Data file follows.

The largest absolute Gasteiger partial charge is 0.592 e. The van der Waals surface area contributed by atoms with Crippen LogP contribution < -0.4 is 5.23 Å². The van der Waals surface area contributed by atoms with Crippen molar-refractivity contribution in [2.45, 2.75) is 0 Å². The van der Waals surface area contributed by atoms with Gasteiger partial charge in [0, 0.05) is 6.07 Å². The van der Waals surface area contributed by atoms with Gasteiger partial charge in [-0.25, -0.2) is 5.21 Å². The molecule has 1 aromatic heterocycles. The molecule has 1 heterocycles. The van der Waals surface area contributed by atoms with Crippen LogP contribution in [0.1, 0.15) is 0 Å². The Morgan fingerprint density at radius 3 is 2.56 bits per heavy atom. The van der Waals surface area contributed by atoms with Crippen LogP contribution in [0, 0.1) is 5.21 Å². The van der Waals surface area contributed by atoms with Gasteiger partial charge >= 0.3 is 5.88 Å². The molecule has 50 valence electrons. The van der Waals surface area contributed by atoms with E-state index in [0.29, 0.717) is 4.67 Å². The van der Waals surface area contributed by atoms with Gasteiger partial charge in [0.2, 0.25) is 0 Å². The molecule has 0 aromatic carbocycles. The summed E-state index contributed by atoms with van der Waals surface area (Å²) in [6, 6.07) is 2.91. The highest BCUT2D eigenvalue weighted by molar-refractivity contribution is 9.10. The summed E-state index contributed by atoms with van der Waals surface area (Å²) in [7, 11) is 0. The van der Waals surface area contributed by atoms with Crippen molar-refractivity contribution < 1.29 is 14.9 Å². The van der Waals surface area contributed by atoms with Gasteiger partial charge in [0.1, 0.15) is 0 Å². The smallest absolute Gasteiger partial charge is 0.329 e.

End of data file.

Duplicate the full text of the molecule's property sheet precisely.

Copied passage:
The largest absolute Gasteiger partial charge is 0.592 e. The van der Waals surface area contributed by atoms with Crippen LogP contribution < -0.4 is 5.23 Å². The van der Waals surface area contributed by atoms with Crippen molar-refractivity contribution in [2.45, 2.75) is 0 Å². The van der Waals surface area contributed by atoms with Gasteiger partial charge in [0, 0.05) is 6.07 Å². The van der Waals surface area contributed by atoms with Gasteiger partial charge in [-0.25, -0.2) is 5.21 Å². The molecule has 1 aromatic heterocycles. The molecule has 1 heterocycles. The van der Waals surface area contributed by atoms with Crippen LogP contribution in [0.1, 0.15) is 0 Å². The Morgan fingerprint density at radius 3 is 2.56 bits per heavy atom. The van der Waals surface area contributed by atoms with Crippen LogP contribution in [0, 0.1) is 5.21 Å². The van der Waals surface area contributed by atoms with Gasteiger partial charge >= 0.3 is 5.88 Å². The molecule has 50 valence electrons. The van der Waals surface area contributed by atoms with E-state index in [0.29, 0.717) is 4.67 Å². The van der Waals surface area contributed by atoms with Gasteiger partial charge in [0.2, 0.25) is 0 Å². The molecule has 0 aromatic carbocycles. The summed E-state index contributed by atoms with van der Waals surface area (Å²) in [6, 6.07) is 2.91. The highest BCUT2D eigenvalue weighted by molar-refractivity contribution is 9.10. The summed E-state index contributed by atoms with van der Waals surface area (Å²) in [7, 11) is 0. The van der Waals surface area contributed by atoms with Crippen molar-refractivity contribution < 1.29 is 14.9 Å². The van der Waals surface area contributed by atoms with Gasteiger partial charge in [0.1, 0.15) is 0 Å². The smallest absolute Gasteiger partial charge is 0.329 e.